In B v Inverurie Skip Hire Ltd [2019] CSOH 47 the pursuer suffered head injuries in an accident for which the defenders had admitted liability and brought a claim for physical and psychological injuries. The main issues were the cause, nature and extent of the head injuries and the existence of continuing cognitive and mobility problems.

Proceedings were raised in February 2017, and the defenders lodged medical reports in October 2017 and February 2018. A Minute of Tender was lodged in June 2018. Further medical reports and three surveillance reports with accompanying DVD footage were lodged in March and April 2019.

The pursuer accepted the defenders' Tender in April 2019. After this, the defenders enrolled a motion seeking to have the pursuer found liable to them in the expenses from the date of the minute of Tender. This is normal practice when there has been a delay in the acceptance of a Tender.

The pursuer argued that the defender had disregarded the terms and spirit of the Court Rules when it came to Tenders by delaying disclosure of the surveillance evidence and accompanying expert reports. The pursuer pointed out that the first surveillance footage was available as early as December 2017. The pursuer also relied on a Practice Note which stressed the necessity for early disclosure, and emphasised that non-compliance with the spirit of early disclosure might have consequences on the issue of expenses.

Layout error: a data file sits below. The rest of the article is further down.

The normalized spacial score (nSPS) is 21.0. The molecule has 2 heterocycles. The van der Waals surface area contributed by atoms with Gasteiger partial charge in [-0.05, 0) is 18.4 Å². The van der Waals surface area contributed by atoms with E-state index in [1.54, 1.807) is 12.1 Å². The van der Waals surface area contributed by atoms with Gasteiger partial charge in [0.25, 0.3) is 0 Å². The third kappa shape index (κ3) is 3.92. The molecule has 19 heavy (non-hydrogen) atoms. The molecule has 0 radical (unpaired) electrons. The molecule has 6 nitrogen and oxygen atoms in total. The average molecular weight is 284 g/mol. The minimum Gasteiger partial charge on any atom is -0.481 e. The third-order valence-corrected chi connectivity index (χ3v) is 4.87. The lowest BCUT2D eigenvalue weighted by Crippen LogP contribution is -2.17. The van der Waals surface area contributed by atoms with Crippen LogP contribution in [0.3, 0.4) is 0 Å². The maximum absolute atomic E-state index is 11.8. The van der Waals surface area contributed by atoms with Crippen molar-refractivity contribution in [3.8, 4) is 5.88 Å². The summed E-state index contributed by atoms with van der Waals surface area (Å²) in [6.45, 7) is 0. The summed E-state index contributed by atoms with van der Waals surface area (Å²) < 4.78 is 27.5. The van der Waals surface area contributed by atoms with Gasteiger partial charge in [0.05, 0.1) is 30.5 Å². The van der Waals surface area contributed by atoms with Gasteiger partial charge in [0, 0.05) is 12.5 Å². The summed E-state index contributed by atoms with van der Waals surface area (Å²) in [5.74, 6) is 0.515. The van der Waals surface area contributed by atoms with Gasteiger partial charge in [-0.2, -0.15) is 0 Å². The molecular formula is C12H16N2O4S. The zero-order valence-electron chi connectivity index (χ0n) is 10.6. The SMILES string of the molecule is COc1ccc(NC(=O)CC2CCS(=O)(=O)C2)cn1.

The Court disagreed with the pursuer’s position and found:

  • The defenders’ delay in disclosing the surveillance material was justified. The truthfulness of self-reported symptoms can only be challenged by a defender producing objective evidence to the contrary. The primary way of obtaining such evidence is from surveillance, carried out on a number of occasions over a reasonably substantial period of time, and as close to the diet of proof as possible. To require that defenders lodge such evidence bit by bit as it became available would prevent them from putting forward an effective defence.
  • There is no rule which obliges defenders to disclose all expert and other evidence which they have at the same time as lodging a Tender.
  • While practice notes encourage early disclosure of expert reports, (the benefits of which are clear), there were circumstances in which early disclosure is not appropriate or required. The circumstances of this case were in that category.
  • The Court is not to determine post-Tender expenses by reference to the state of evidence or the pursuer's apparent prospects of success at any given time. The court had to consider the issue at the end of the case, and determine what had prolonged it.

In recent years, there has been a shift towards early disclosure of evidence in Scotland which is generally regarded as a positive development. However, this case illustrates that, despite the rhetoric, each case will continue to turn on its facts and that Defenders can keep their cards close to their chest, if they can provide good reason for doing so.